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Container Security through Segregation

One of my readers sent me a container security question after reading the Application Container Security Guide from NIST:

We are considering segregating dev/test/prod environments with bare-metal hardware. I did not find something in the standard concerning this. What should a financial institution do in your opinion?

I am no security expert and know just enough about containers to be dangerous, but there’s a rule that usually works well: use common sense and identify similar scenarios that have already been solved.

Do you use the same vSphere cluster for dev/test and production environments? If you do, you might consider using the same physical servers for dev/test/prod container environments (but keep going). If not, there’s your answer.

Next, do keep in mind that the containers don’t provide nearly the same level of isolation as hypervisors, as all the containers use the same underlying kernel (unless you’re using one-container-per-VM approach). For more details, watch the Server Virtualization section of Data Center 3.0 for Networking Engineers course.

Conservative security specialists keep pointing out that the number of known Linux kernel exploits far exceeds the number of known hypervisor exploits, and thus recommend using separate Docker Swarms (or Kubernetes clusters) for different environments, or even for different application stack.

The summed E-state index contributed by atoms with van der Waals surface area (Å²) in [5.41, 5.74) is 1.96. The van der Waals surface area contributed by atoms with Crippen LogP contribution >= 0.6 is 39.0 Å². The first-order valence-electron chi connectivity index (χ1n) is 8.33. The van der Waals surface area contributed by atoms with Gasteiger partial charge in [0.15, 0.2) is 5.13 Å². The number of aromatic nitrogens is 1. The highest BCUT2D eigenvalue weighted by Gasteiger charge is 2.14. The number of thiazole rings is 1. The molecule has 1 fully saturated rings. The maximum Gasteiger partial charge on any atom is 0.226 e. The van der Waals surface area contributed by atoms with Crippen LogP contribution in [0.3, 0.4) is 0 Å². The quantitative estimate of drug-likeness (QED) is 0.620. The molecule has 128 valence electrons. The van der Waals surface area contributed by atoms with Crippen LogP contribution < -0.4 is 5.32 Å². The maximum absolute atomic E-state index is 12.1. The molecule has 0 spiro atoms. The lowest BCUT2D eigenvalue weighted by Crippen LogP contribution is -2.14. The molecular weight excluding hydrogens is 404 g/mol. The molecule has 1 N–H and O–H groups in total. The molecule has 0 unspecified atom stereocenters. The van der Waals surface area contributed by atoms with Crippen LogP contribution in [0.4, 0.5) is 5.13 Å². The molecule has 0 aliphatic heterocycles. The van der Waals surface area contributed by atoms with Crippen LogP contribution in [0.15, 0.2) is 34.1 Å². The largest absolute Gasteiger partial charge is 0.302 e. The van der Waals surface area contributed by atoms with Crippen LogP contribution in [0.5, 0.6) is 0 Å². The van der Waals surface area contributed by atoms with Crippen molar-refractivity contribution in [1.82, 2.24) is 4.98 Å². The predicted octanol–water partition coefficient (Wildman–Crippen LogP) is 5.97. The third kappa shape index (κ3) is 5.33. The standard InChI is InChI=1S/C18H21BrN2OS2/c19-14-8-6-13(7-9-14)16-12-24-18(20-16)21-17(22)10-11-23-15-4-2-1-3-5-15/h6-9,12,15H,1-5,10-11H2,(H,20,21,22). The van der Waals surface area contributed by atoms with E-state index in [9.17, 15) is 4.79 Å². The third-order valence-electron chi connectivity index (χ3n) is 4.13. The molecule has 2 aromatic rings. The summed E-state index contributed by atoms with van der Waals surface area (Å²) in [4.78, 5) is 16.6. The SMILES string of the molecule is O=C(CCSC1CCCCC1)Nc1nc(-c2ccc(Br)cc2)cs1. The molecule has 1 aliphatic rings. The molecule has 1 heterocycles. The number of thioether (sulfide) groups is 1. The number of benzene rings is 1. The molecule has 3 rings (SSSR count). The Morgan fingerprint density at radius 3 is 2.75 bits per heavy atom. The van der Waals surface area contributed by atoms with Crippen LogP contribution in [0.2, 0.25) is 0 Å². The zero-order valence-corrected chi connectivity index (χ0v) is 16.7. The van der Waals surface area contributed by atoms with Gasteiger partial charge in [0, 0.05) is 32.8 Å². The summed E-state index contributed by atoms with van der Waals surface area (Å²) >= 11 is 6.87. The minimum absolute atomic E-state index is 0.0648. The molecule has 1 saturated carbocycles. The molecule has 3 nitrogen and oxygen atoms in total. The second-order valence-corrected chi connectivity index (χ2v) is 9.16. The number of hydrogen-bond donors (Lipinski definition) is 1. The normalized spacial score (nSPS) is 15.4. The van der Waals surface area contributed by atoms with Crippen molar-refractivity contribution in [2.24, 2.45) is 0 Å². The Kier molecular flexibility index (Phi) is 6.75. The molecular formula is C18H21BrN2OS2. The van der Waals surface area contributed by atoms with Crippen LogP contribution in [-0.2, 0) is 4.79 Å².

Whether you run these clusters on bare metal servers or on virtual machines is another question and depends on the flexibility you need, and the resources required by each cluster.

More information

Matthias Luft covered many of these topics (including relative insecurity of containers) in his ipSpace.net webinars.

3 comments:

  1. Besides common sense, isn't it a matter or costs? Suddenly the companies forget about their security policy when they see the tremendous costs as I've already learned.

    ReplyDelete
    Replies
    1. In principle, you're right. In this particular case, the costs of segregating containers along the same lines as existing virtualized workload shouldn't increase costs (modulo whatever container licensing/support costs you have).

      Delete
  2. If it walks like a duck, swims like a duck, You propably hack it like a duck too.

    ReplyDelete

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